MARIL: No, but I would say that the majority in television, anyway, the majority of your producers are actually writers, unless you’re looking at your actual… like on our show, David Brown is a hands-on physical producer. But most of your upper level producers are going to be writers. All writers usually have some kind of producing credit, but I would say that my position is actually fairly unusual. In fact, I was just speaking on a woman’s panel, and I was saying how hard it is sometimes to be in my position, certainly even when it comes to negotiating and things like that, I don’t have a lot of peers. There’s a lot of peer producers out there who work with other producers, but there aren’t of producers who work with showrunner/writers. So it is… a lot of people just assume that Ron takes care of everything, and what would you be doing, and Ron is amazing, and he is always the last answer to every question, but we share quite a few duties, and I like to kid that I do most of the things he doesn’t like to do. I pick up all those duties, and we make a good pair, because he loves to write, he loves to edit, and I do a lot of lot of things that involve interacting with the studio and the network, overseeing casting with our writers, you know, the day to day stuff, and kind of liaison between the writers office and the rest of the show and the studio and networks, and I like to think I fill the gaps.
ERIN: Somebody needs to do all of those things.
MARIL: Exactly. Well, it’s a big job, and you need certain people to help, and this is a pretty massive show.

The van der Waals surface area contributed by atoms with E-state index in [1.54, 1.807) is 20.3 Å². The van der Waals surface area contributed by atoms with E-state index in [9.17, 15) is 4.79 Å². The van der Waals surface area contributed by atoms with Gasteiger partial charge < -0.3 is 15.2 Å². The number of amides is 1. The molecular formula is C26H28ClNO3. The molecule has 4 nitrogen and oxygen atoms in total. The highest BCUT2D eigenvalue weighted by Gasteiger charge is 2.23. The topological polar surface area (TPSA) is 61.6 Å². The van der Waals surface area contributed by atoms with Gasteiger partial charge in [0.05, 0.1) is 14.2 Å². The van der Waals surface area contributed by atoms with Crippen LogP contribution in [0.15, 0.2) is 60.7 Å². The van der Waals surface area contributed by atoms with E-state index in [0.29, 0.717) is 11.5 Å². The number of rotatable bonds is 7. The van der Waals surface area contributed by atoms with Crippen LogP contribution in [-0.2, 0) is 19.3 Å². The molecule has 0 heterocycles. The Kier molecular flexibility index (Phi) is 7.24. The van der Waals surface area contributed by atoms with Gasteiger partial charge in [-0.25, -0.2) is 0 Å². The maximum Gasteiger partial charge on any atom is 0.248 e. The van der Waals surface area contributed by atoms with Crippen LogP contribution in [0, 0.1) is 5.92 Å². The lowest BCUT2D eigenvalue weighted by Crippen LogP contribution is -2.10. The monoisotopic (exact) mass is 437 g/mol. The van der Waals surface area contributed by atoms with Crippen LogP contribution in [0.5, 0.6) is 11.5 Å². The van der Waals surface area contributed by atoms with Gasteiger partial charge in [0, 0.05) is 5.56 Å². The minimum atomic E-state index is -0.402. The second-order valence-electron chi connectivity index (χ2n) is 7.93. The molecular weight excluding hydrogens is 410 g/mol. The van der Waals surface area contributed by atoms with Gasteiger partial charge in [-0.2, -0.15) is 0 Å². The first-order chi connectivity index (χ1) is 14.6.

ERIN: Do you have aspirations to showrun your own project? Or are you enjoying the role you have?
MARIL: It’s funny, a lot of people ask me that. I think that I work with the writers so much, and I’m so writer-friendly, I think it would be hard to be a showrunner if you weren’t a writer. I really truly believe, and certainly Ron and I make a great team, but you always have to have one person at the end of the day who is making those final decisions. I feel like that usually should be a creative person. It should be a writer, just because they are world builders, and I think in TV, anyway, I certainly was brought up in this industry where a showrunner is a writer, so I think you’d be hard-pressed in this day and age to find a lot of showrunners who aren’t writers. It’s just very unusual. And while writing is something that’s in my head all of the time, I don’t know if it’s my primary skill set, and while I might dabble in it down the road, it’s not an aspiration I currently have.
ERIN: All of the projects I’ve seen you listed with have been sci fi projects. Is that your choice or partly because you’ve hooked up with Ron, or the niche you’ve been dropped into starting with Star Trek? And is that your favorite genre? Or would you like to be working in others?
MARIL: No, it’s not. While I do like sci fi, and I was brought up in the original Star Wars era, I am a fan of some sci fi, I truly believe I got hired at Star Trek as a production assistant because I didn’t like Star Trek. When I was little, my brother would be like, “Let’s watch Star Trek,” and I’d be like, unhhhh, no! So I think they hired me because they knew I wouldn’t go after the actors, I didn’t know who anyone was. A lot of it is because Ron and I have been working together for.. I always say this dates us both a little bit, but you know, we’ve been together for like 15 years in a working relationship. And Outlander was MY contribution in some ways to be saying, Let’s do something non sci fi. Certainly, Ron is known for his amazing sci fi, Battlestar and Star Trek and everything else, but he writes amazing female characters and his interests lie beyond sci fi, but we get approached with so much sci fi because that’s the genre he’s so well known for. Outlander for me was a passion project, and Matt Roberts introduced me to the books, many years ago, and I just kept them close to the vest until the time was right, and thankfully Ron was open to it. I think a lot of people think because it has a time travel element, it’s a sci fi piece, but it’s really not. Obviously it’s a great love story, it’s a great historical piece, it’s adventure, it’s really not a sci fi piece, although I would say it’s definitely a genre piece.